Renewables, Solar

Farming the sun and land: The power of agrivoltaics

Rural communities will feel better about the rollout of utility-scale solar if developers and landowners favour dual-purpose deals, writes Jeremy Chunn.

Ben Wynn from solar development company Wynergy says it would be nice if many solar farmers got out of the city from time to time and spent more time with their rural counterparts. “You’d see a reduction in land-use conflict [and the perception that] solar farmers are coming in and taking large swathes of agricultural land,” he says.

Wynn is based in Tamworth, NSW – a part of the state that will be transformed as renewables projects are built to replace ageing coal generators. He says Wynergy advocates for “agrivoltaics” – PV systems designed to operate on land used for grazing sheep or horticulture.

Based on research Wynn’s seen from the US and Europe, a solar farm designed using agrivoltaic principles will experience more than a 300 per cent increase in soil moisture retention thanks to reduced evaporation and exposure to wind.

“With that additional soil moisture, we see about a 90 per cent increase in pasture yield,” he says.

Farmers in Japan, Germany and the US are leading the field in pairing solar with horticulture, says NSW farmer and renewables advocate Karin Stark. An agrivoltaics trial at a tomato farm in the US state of Arizona has seen a doubling in yields.

“Tomatoes can’t process all the sun they get in a day so shade can be quite beneficial, and it reduces the need for irrigation,” Stark tells EcoGeneration.

As the solar build-out continues across Renewable Energy Zones where agriculture is the leading sector, it will be important for developers to listen to communities and farmers. It’s hardly surprising if locals start to fear the future when they see farmland locked up in 25-year solar leases. However, that attitude would change if the land had dual use.

Agrivoltaics can give rural land an efficient dual purpose. Photo: Shutterstock.

The mowing crew

Sheep were quick to help the solar cause in Australia. Woolly ovines have been keeping the grass down at the 20MW Royalla Solar Farm in the ACT since 2015. But developers and landowners have become more sheepish since then. In its 2021 report on “agrisolar”, the Clean Energy Council reckoned 14 large-scale solar plants (5MW and above) doubled as sheep farms in 2020.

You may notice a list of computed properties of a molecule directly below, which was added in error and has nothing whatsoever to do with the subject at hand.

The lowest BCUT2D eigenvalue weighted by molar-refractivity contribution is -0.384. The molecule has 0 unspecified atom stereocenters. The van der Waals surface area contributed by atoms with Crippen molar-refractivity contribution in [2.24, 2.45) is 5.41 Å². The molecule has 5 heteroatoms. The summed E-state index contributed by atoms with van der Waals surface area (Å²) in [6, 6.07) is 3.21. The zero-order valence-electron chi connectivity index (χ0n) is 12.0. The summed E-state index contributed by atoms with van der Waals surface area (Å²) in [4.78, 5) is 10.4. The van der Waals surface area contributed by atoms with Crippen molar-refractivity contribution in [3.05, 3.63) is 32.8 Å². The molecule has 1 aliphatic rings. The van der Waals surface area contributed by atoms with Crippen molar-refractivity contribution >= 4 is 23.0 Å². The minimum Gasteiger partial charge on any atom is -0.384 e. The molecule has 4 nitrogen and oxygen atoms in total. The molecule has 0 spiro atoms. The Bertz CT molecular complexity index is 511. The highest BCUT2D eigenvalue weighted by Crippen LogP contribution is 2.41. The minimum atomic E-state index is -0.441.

The trend continues: on the NSW-ACT border, the 120MW Wallaroo Solar Farm plans to also operate as a 163-hectare sheep farm, with natives planted to attract bees; and plans for the 520MW Goulburn River Solar Farm in NSW include around 1000 sheep grazing beneath bifacial PV arrays standing five metres aboveground.

Landholders approached by solar developers always have the option to continue farming. Near Stark’s wheat, cotton and barley farm in Narromine, farmer Tom Warren, from Dubbo, is grazing sheep beneath an 18MW solar farm. He’s happy because his flock yields more wool, and the plant owner is happy because grazing keeps the grass down, meaning less money is spent on chemicals.

A solar developer could expect to negotiate competitive terms with a farmer still working the land beneath the panels, which includes vegetation management. “The landholder, in return, gets to earn income – whether it’s drought years or not – but continues to make agricultural income off that same land,” says Wynn. “It’s a win-win.”

During a two-year drought, Warren’s sheep mostly got by on strips of grass that survived on condensation that trickled from tilted panels overnight. Where some sheep farmers were handfeeding for 18 months, Warren only needed to for three months.

Ticking boxes

Large-scale solar is not a large-scale threat to prime agricultural land, says Shane Melotte from Energy Forms, a company that helps developers find locations for large-scale projects and navigate the approvals process.

“You get caught in a position where you’re trying to locate projects on the absolute lowest-quality agricultural land, not have any environmental impacts, and still be in a position where there is capacity in the grid,” he says.

Until the National Energy Market is upgraded to support connection of new renewables, suitable locations are becoming harder to find. Melotte says a shift to solar farms doubling as working farms is underway.

“Developers are having those conversations with landowners, and landowners are retaining the right to do that kind of activity between the rows of panels when they do their lease agreements,” he says.